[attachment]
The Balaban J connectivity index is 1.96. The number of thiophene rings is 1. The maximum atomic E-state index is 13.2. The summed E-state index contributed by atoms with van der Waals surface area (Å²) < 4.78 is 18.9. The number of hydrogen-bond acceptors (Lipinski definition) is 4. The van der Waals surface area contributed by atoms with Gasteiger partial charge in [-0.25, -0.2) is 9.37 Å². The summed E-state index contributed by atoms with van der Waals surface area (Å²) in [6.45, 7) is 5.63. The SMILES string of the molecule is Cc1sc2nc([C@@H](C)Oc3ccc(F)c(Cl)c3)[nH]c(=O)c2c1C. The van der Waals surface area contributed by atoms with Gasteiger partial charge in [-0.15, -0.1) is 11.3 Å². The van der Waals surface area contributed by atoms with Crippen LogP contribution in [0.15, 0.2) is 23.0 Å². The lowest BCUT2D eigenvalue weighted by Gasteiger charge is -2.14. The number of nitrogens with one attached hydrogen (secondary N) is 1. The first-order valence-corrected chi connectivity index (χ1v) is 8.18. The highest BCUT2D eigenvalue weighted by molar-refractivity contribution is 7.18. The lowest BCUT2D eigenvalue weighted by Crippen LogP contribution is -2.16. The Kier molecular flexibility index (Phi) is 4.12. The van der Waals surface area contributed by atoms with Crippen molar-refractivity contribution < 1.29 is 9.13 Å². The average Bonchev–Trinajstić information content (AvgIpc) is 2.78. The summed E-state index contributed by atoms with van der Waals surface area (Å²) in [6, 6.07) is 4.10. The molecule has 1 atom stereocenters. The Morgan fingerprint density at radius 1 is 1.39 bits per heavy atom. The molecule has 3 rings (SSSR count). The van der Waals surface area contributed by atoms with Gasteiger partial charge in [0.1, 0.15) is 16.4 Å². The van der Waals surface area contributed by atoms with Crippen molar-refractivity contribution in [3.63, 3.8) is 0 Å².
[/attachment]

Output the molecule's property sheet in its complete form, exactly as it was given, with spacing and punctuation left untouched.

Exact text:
The Balaban J connectivity index is 1.96. The number of thiophene rings is 1. The maximum atomic E-state index is 13.2. The summed E-state index contributed by atoms with van der Waals surface area (Å²) < 4.78 is 18.9. The number of hydrogen-bond acceptors (Lipinski definition) is 4. The van der Waals surface area contributed by atoms with Gasteiger partial charge in [-0.25, -0.2) is 9.37 Å². The summed E-state index contributed by atoms with van der Waals surface area (Å²) in [6.45, 7) is 5.63. The SMILES string of the molecule is Cc1sc2nc([C@@H](C)Oc3ccc(F)c(Cl)c3)[nH]c(=O)c2c1C. The van der Waals surface area contributed by atoms with Gasteiger partial charge in [-0.15, -0.1) is 11.3 Å². The van der Waals surface area contributed by atoms with Crippen LogP contribution in [0.15, 0.2) is 23.0 Å². The lowest BCUT2D eigenvalue weighted by Gasteiger charge is -2.14. The number of nitrogens with one attached hydrogen (secondary N) is 1. The first-order valence-corrected chi connectivity index (χ1v) is 8.18. The highest BCUT2D eigenvalue weighted by molar-refractivity contribution is 7.18. The lowest BCUT2D eigenvalue weighted by Crippen LogP contribution is -2.16. The Kier molecular flexibility index (Phi) is 4.12. The van der Waals surface area contributed by atoms with Crippen molar-refractivity contribution < 1.29 is 9.13 Å². The average Bonchev–Trinajstić information content (AvgIpc) is 2.78. The summed E-state index contributed by atoms with van der Waals surface area (Å²) in [6, 6.07) is 4.10. The molecule has 1 atom stereocenters. The Morgan fingerprint density at radius 1 is 1.39 bits per heavy atom. The molecule has 3 rings (SSSR count). The van der Waals surface area contributed by atoms with Gasteiger partial charge in [0.1, 0.15) is 16.4 Å². The van der Waals surface area contributed by atoms with Crippen molar-refractivity contribution in [3.63, 3.8) is 0 Å².